35. Fry, L. J. (2003). Toward a theory of spiritual leadership. The Leadership Quarterly, 14(6), 693–727.CrossRefGoogle Scholar
  36. Gamble, E. N., & Beer, H. A. (2015). Spiritually informed not-for-profit performance measurement. Journal of Business Ethics, 141(3), 451–468.  https://doi.org/10.1007/s10551-015-2682-5 CrossRefGoogle Scholar
  37. Glavas, A., & Kelley, K. (2014, April). The effects of perceived corporate social responsibility on employee attitudes. Business Ethics Quarterly, 24(2), 165–202.  https://doi.org/10.5840/beq20143206 CrossRefGoogle Scholar
  38. Grant, D., O’neil, K., & Stephens, L. (2004). Spirituality in the workplace: New empirical directions in the study of the sacred. Sociology of Religion, 65(3), 265.  https://doi.org/10.2307/3712252 CrossRefGoogle Scholar
  39. Guerci, M., Radaelli, G., Siletti, E., Cirella, S., & Shani, A. B. (2013). The impact of human resource management practices and corporate sustainability on organizational ethical climates: An employee perspective. Journal of Business Ethics, 126(2), 325–342.  https://doi.org/10.1007/s10551-013-1946-1 CrossRefGoogle Scholar
  40. Guide for Small Businesses with Federal Contracts. (n.d.). Retrieved May 13, 2019, from https://www.dol.gov/ofccp/TAguides/sbguide.htm#Q2
  41. Guidelines on Religious Expression in the Federal Workplace. (n.d.). Retrieved March 7, 2015, from http://clinton2.nara.gov/WH/New/html/19970819-3275.html
  42. Handy, C. (1996). Gods of management: The changing work of organizations. London: Oxford University Press.Google Scholar
  43. Harding, R. (2004). Social enterprise: The new economic engine? Business Strategy Review, 15(4), 39–43.  https://doi.org/10.1111/j.0955-6419.2004.00338.x CrossRefGoogle Scholar
  44. Hicks, D. A. (2003). Religion and the workplace: Pluralism, spirituality, leadership. Cambridge, UK: Cambridge University Press.CrossRefGoogle Scholar
  45. Hodge, D. R., & Derezotes, D. S. (2008). Postmodernism and spirituality: Some pedagogical implications for teaching content on spirituality. Journal of Social Work Education, 44(1), 103–124.  https://doi.org/10.5175/jswe.2008.200500598 CrossRefGoogle Scholar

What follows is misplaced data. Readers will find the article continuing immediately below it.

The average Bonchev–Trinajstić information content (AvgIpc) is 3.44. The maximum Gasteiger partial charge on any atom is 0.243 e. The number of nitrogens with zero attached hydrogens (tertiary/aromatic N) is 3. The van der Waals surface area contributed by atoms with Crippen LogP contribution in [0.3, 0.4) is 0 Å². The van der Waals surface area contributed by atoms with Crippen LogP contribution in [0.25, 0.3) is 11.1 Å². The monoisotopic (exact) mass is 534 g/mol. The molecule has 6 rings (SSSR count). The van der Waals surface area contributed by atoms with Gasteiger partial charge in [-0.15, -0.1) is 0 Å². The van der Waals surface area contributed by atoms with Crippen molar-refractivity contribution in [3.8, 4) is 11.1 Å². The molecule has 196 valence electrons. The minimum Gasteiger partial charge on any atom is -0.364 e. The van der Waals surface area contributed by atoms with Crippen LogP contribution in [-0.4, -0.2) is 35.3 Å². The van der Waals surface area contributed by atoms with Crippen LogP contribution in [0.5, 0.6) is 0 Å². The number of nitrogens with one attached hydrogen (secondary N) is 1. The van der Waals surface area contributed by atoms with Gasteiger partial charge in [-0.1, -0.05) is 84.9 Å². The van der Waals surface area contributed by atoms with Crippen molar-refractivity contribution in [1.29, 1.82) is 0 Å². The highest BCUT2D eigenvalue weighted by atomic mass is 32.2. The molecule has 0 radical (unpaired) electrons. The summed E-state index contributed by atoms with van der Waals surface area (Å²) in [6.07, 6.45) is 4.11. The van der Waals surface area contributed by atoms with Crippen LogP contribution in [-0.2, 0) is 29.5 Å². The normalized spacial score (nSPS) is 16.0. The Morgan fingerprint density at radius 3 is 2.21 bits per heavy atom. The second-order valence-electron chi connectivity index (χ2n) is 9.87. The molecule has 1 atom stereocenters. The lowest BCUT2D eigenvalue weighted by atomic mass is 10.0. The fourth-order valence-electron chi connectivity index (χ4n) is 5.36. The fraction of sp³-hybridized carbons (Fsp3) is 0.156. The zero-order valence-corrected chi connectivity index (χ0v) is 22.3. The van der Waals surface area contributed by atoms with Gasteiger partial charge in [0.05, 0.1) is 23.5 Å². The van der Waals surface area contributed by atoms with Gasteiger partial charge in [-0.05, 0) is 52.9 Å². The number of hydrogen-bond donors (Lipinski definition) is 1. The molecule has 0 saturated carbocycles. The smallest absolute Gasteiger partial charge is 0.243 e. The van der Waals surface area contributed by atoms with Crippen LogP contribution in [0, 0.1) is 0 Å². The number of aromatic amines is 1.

46. Horwitz, J. R. (2005). Making profits and providing care: Comparing nonprofit, for-profit, and government hospitals. Health Affairs, 24(3), 790–801.CrossRefGoogle Scholar
  47. Hull, C., & Lio, B. (2006). Innovation in non-profit and for-profit organizations: Visionary, strategic, and financial considerations. Journal of Change Management, 6(1), 53–65. https://doi-org.ezproxy.daemen.edu/10.1080/14697010500523418 CrossRefGoogle Scholar
  48. Ibrahim, N., Rue, L., McDougall, P., & Greene, G. (1991). Characteristics and practices of “Christian-based” companies. Journal of Business Ethics, 10(2), 123.CrossRefGoogle Scholar
  49. Investor Relations. (n.d.). Retrieved May 12, 2019, from http://investors.fedex.com/company-overview/mission-and-goals/default.aspx
  50. Islam, G., & Zyphur, M. J. (2009). Rituals in Organizations. Group & Organization Management, 34(1), 114–139.  https://doi.org/10.1177/1059601108329717 CrossRefGoogle Scholar
  51. Jones, A., & Crandall, R. (1986). Validation of a short index of self-actualization. Personality and Social Psychology Bulletin, 12(1), 63–73.  https://doi.org/10.1177/0146167286121007 CrossRefGoogle Scholar
  52. Kinjerski, V., & Skrypnek, B. J. (2006). Measuring the intangible: Development of the spirit at work scale. Proceedings of Academy of Management, 2006(1), A–A6.CrossRefGoogle Scholar
  53. Kondra, A. Z., & Hurst, D. C. (2009). Institutional processes of organizational culture. Culture and Organization, 15(1), 39–58.CrossRefGoogle Scholar
  54. Lambert III, L. (2009). Spirituality, Inc: Religion in the American workplace. New York: New York University Press. Retrieved from https://ebookcentral.proquest.com/lib/daemen/detail.action?docID=865777
  55. Lebaron, G. (2008). Captive labour and the free market: Prisoners and production in the USA. Capital & Class, 32(2), 59–81.  https://doi.org/10.1177/030981680809500103 CrossRefGoogle Scholar